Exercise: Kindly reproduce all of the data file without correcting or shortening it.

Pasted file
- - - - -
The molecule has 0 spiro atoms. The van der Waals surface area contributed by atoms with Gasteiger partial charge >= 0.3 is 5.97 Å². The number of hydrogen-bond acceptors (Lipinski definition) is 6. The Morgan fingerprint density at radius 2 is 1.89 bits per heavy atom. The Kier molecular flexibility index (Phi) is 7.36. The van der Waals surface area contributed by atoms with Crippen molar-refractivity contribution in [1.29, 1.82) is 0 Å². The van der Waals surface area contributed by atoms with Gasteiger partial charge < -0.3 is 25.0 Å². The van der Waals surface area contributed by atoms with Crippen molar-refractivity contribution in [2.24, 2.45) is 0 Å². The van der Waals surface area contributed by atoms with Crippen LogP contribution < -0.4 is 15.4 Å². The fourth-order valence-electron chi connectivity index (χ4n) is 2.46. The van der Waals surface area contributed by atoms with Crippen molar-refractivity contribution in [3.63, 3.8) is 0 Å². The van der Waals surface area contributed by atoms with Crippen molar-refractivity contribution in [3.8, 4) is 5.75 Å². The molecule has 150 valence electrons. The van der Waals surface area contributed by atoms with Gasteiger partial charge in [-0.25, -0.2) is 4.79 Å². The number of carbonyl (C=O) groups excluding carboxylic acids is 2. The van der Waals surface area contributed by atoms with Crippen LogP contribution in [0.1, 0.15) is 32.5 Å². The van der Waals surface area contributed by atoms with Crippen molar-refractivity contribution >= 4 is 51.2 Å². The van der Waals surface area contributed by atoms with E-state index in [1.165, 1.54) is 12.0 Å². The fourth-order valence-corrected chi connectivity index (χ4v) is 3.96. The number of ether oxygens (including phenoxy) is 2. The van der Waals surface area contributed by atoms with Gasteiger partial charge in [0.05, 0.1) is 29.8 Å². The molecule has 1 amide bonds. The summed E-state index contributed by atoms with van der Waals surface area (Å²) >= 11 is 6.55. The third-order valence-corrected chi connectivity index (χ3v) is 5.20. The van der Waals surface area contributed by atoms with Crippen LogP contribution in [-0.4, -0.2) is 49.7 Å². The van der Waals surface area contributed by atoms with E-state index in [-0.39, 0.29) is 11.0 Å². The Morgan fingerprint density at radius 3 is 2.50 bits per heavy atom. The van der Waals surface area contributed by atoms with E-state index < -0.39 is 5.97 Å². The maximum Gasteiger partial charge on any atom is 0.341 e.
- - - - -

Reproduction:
The molecule has 0 spiro atoms. The van der Waals surface area contributed by atoms with Gasteiger partial charge >= 0.3 is 5.97 Å². The number of hydrogen-bond acceptors (Lipinski definition) is 6. The Morgan fingerprint density at radius 2 is 1.89 bits per heavy atom. The Kier molecular flexibility index (Phi) is 7.36. The van der Waals surface area contributed by atoms with Crippen molar-refractivity contribution in [1.29, 1.82) is 0 Å². The van der Waals surface area contributed by atoms with Gasteiger partial charge < -0.3 is 25.0 Å². The van der Waals surface area contributed by atoms with Crippen molar-refractivity contribution in [2.24, 2.45) is 0 Å². The van der Waals surface area contributed by atoms with Crippen LogP contribution < -0.4 is 15.4 Å². The fourth-order valence-electron chi connectivity index (χ4n) is 2.46. The van der Waals surface area contributed by atoms with Crippen molar-refractivity contribution in [3.63, 3.8) is 0 Å². The van der Waals surface area contributed by atoms with Crippen molar-refractivity contribution in [3.8, 4) is 5.75 Å². The molecule has 150 valence electrons. The van der Waals surface area contributed by atoms with Gasteiger partial charge in [-0.25, -0.2) is 4.79 Å². The number of carbonyl (C=O) groups excluding carboxylic acids is 2. The van der Waals surface area contributed by atoms with Crippen LogP contribution in [0.1, 0.15) is 32.5 Å². The van der Waals surface area contributed by atoms with Crippen molar-refractivity contribution >= 4 is 51.2 Å². The van der Waals surface area contributed by atoms with E-state index in [1.165, 1.54) is 12.0 Å². The fourth-order valence-corrected chi connectivity index (χ4v) is 3.96. The number of ether oxygens (including phenoxy) is 2. The van der Waals surface area contributed by atoms with Gasteiger partial charge in [0.05, 0.1) is 29.8 Å². The molecule has 1 amide bonds. The summed E-state index contributed by atoms with van der Waals surface area (Å²) >= 11 is 6.55. The third-order valence-corrected chi connectivity index (χ3v) is 5.20. The van der Waals surface area contributed by atoms with Crippen LogP contribution in [-0.4, -0.2) is 49.7 Å². The van der Waals surface area contributed by atoms with E-state index in [-0.39, 0.29) is 11.0 Å². The Morgan fingerprint density at radius 3 is 2.50 bits per heavy atom. The van der Waals surface area contributed by atoms with E-state index < -0.39 is 5.97 Å². The maximum Gasteiger partial charge on any atom is 0.341 e.